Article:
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I have the following factorizations of $7$ in the number ring of $\mathbb{Q}(\sqrt{-3})$, which is $\mathbb{Z}\left[ \frac{1+\sqrt{-3}}{2} \right]=\mathcal{O}_{\mathbb{Q}(\sqrt{-3})}$ $$7=(2+\sqrt{-3})(2-\sqrt{-3})=\frac{5+\sqrt{-3}}{2}\cdot\frac{5-\sqrt{-3}}{2}$$ I have already checked that all the factors are irreducible elements of $\mathcal{O}_{\mathbb{Q}(\sqrt{-3})}$. However, $\mathcal{O}_{\mathbb{Q}(\sqrt{-3})}$ is a UFD, so I have to find a reason for these two different factorizations not being a contradiction with the UFD status. If the factors were different by a unit, the problem would be solved. Let $$(2+\sqrt{-3})u_1=\frac{5+\sqrt{-3}}{2} \quad , \quad (2-\sqrt{-3})u_1=\frac{5-\sqrt{-3}}{2}$$ where $u_1, u_2$ are units of $\mathcal{O}_{\mathbb{Q}(\sqrt{-3})}$. I get that $$u_1=\frac{5+\sqrt{-3}}{4+2\sqrt{-3}}$$ However this isn't a unit. What am I doing wrong?

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    $\begingroup$ The factors differ by units and order. Try $\frac{5+\sqrt{-3}}{4-2\sqrt{-3}}$ $\endgroup$
    – lhf
    Nov 23, 2021 at 16:16
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    $\begingroup$ The unit might be $$\frac{5+\sqrt{-3}}{4-2\sqrt{-3}}$$ $\endgroup$ Nov 23, 2021 at 16:18
  • $\begingroup$ @ThomasAndrews well actually $\frac{5+\sqrt{-3}}{4+2\sqrt{-3}}$ is also a unit, right? It has norm $1$. $\endgroup$
    – kubo
    Nov 23, 2021 at 16:24
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    $\begingroup$ @MichaelCohen here, apparently, $\mathbb Z[\sqrt{-3}]$ is being used for the algebraic integers in $\mathbb Q[\sqrt{-3}],$ and it is a unique factorization domain. The notation is infusing, but not uncommon, and we can tell it is in use here by the values in the factorization. $\endgroup$ Nov 23, 2021 at 16:42
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    $\begingroup$ Maybe the OP means the algebraic integers in $\mathbb Q[\sqrt{-3}]$. These include quantities where the rational part and the coefficient of $\sqrt{-3}$ are each an integer plus one-half, and that inclusion enables UF for Stark-Heegner number ($>2$) radicands. $\endgroup$ Nov 23, 2021 at 16:42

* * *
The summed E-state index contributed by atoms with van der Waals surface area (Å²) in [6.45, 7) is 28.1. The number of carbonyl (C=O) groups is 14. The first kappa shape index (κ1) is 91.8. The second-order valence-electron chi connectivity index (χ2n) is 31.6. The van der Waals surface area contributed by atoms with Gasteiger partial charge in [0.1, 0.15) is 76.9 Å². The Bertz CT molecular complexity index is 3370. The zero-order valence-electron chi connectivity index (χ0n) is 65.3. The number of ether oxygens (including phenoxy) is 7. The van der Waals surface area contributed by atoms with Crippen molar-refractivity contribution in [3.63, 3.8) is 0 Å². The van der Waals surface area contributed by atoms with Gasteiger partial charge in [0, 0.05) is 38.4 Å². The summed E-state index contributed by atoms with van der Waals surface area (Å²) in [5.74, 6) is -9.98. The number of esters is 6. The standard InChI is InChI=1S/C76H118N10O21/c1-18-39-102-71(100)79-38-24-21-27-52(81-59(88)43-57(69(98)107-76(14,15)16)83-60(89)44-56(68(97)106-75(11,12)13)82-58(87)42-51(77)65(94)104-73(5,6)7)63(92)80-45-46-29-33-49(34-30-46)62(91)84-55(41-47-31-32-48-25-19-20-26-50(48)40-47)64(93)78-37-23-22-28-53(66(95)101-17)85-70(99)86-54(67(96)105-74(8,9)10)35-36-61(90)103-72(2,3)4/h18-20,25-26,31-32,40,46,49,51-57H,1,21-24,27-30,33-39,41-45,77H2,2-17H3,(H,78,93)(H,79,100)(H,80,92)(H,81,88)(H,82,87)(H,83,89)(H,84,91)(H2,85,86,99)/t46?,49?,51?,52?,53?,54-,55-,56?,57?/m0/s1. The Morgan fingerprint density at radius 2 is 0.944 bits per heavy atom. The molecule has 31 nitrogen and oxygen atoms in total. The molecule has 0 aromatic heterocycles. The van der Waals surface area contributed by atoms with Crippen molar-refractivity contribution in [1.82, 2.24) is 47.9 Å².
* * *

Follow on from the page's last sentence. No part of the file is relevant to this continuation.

2 Answers 2

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$$\frac{5+\sqrt{-3}}{4+2\sqrt3}$$ has norm $1,$ but it isn’t in $\mathbb Z[\omega],$ where $\omega=\frac{1+\sqrt{-3}}2.$ You can check this by rationalizing the denominator:

$$ \begin{align} \frac{5+\sqrt{-3}}{4+2\sqrt3}&= \frac{(5+\sqrt{-3})(4-2\sqrt{-3})}{(4+2\sqrt{-3})(4-2\sqrt{-3})}\\&=\frac{26-6\sqrt{-3}}{28}\\&=\frac{13}{14}+\frac{3}{14}\sqrt{-3}\notin\mathbb Z[\omega]. \end{align} $$

Instead, try: $$\frac{5+\sqrt{-3}}{4-2\sqrt{-3}}=\omega$$


This is like $$5=(2+i)(2-i )=(1+2i)(1-2i)$$ in $\mathbb Z[i].$ $$\frac{2+i}{1+2i}=\frac45-\frac35i$$ is not in $\mathbb Z[i],$ so even though the norm is $1,$ it is not a unit in $\mathbb Z[i].$

But $\mathbb Z[i]$ is a UFD, we just need a different quotient. $$\frac{2+i}{1-2i}=i$$ is a unit.

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Try writing your factors in terms of $\omega=\frac{-1+\sqrt{-3}}2$, where $\omega^2=-\omega-1=\frac1\omega$: $$7=(3+2\omega)(1-2\omega)=(3+\omega)(2-\omega)$$ Now multiply $3+2\omega$ by the unit $-\omega$ to get $-3\omega-2(-\omega-1)=2-\omega$, and $1-2\omega$ by its inverse $1+\omega$ to get $1-\omega-2(-\omega-1)=3+\omega$. This shows that the factorisations are the same up to units.

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